Using Earth Observation Data to Do Investigations from the Sky

The democratization of satellite technology and the entry of private companies into the field of space means it’s now possible to have access to high spatio-temporal data at a very minimal cost, leading to interesting investigative stories. In the coming years as the democratization of satellite technology gathers pace, more and more cases that had been undocumented or unreported will see the light of the day.

Tracking COVID-19 World Bank Funding by Country

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The World Bank is supporting governments in their response to the COVID-19 pandemic, providing about $14 billion to more than 100 countries. But how is the money being spent and who is getting the contracts? 

Tracking the use of this money can be facilitated by World Bank data online along with national procurement records. This resource aims to encourage such inquiries. We’ll show how to mine the somewhat-complex World Bank record system. We’ll also suggest ways to use these documents in conjunction with research into procurement records at the national level.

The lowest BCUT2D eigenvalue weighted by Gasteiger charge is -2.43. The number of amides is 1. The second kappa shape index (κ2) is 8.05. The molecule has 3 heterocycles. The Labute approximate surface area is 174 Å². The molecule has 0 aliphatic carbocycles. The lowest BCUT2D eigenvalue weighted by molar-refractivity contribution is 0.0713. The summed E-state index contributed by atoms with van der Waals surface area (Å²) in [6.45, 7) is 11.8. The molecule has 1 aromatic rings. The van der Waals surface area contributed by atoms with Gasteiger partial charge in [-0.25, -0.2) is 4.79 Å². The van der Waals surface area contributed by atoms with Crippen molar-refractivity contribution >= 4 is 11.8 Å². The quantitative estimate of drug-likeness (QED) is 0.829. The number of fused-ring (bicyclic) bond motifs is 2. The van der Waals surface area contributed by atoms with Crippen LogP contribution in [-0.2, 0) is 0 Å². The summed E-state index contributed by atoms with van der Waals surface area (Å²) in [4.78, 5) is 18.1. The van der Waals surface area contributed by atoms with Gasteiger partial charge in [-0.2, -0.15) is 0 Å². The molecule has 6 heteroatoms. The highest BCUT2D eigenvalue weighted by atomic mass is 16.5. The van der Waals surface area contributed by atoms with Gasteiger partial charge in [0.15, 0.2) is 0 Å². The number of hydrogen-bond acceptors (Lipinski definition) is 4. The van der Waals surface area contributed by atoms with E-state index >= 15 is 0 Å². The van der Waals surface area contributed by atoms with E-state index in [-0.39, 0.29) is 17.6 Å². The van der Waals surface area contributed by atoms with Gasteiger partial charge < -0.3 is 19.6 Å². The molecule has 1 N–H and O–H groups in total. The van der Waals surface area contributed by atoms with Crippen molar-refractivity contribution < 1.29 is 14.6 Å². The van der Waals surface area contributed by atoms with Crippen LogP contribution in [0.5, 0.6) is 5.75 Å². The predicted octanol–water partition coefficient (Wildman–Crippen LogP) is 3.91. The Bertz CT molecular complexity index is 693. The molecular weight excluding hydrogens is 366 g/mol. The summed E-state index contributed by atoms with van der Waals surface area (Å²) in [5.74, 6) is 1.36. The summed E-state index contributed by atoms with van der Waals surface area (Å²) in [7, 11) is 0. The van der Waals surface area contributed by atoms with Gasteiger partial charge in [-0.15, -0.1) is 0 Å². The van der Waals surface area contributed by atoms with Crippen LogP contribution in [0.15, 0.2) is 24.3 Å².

Also, see a short GIJN video showing how to access World Bank documents about COVID-19 aid to your country.

Collaborating to Identify COVID-19’s Victims in New York City

When a team of student journalists realized that thousands of New Yorkers had died due to COVID-19 but had been left out of the obituary pages, they teamed up to create Missing Them, an ambitious collaborative journalism project working to memorialize everyone that died due to COVID-19 in one of the hardest-hit cities in America.

Document of the Day: In Defense of Data Scraping

In a filing to the Supreme Court in the United States, a raft of media organizations including the Reporters Committee for Freedom of the Press, Associated Press, The Boston Globe, BuzzFeed, The Center for Investigative Reporting, The Daily Beast, Dow Jones, VICE ,and The Washington Post, have argued that the interpretation of the country’s Computer Fraud and Abuse Act needs to be narrowed to avoid “serious constitutional concerns.” In the document, which can be read in full here, the organizations argue that an interpretation of the law by the court of appeals “chills ordinary journalistic activity protected by the First Amendment.”